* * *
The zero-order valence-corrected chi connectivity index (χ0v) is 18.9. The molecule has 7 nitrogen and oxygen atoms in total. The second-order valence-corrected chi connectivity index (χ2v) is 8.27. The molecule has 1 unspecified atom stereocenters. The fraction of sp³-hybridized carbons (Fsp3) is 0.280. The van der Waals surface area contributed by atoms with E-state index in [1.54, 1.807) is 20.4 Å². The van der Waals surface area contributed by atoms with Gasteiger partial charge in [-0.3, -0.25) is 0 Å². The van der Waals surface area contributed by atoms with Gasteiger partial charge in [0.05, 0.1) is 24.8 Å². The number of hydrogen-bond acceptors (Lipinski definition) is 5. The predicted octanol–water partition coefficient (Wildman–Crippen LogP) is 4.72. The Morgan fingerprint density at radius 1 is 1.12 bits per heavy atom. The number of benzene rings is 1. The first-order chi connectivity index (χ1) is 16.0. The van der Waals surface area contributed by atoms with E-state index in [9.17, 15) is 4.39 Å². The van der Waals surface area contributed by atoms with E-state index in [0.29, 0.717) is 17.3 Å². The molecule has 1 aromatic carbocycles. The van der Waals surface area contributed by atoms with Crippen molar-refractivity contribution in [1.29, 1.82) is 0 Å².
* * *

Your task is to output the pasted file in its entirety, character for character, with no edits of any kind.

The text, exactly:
The zero-order valence-corrected chi connectivity index (χ0v) is 18.9. The molecule has 7 nitrogen and oxygen atoms in total. The second-order valence-corrected chi connectivity index (χ2v) is 8.27. The molecule has 1 unspecified atom stereocenters. The fraction of sp³-hybridized carbons (Fsp3) is 0.280. The van der Waals surface area contributed by atoms with E-state index in [1.54, 1.807) is 20.4 Å². The van der Waals surface area contributed by atoms with Gasteiger partial charge in [-0.3, -0.25) is 0 Å². The van der Waals surface area contributed by atoms with Gasteiger partial charge in [0.05, 0.1) is 24.8 Å². The number of hydrogen-bond acceptors (Lipinski definition) is 5. The predicted octanol–water partition coefficient (Wildman–Crippen LogP) is 4.72. The Morgan fingerprint density at radius 1 is 1.12 bits per heavy atom. The number of benzene rings is 1. The first-order chi connectivity index (χ1) is 16.0. The van der Waals surface area contributed by atoms with E-state index in [9.17, 15) is 4.39 Å². The van der Waals surface area contributed by atoms with E-state index in [0.29, 0.717) is 17.3 Å². The molecule has 1 aromatic carbocycles. The van der Waals surface area contributed by atoms with Crippen molar-refractivity contribution in [1.29, 1.82) is 0 Å².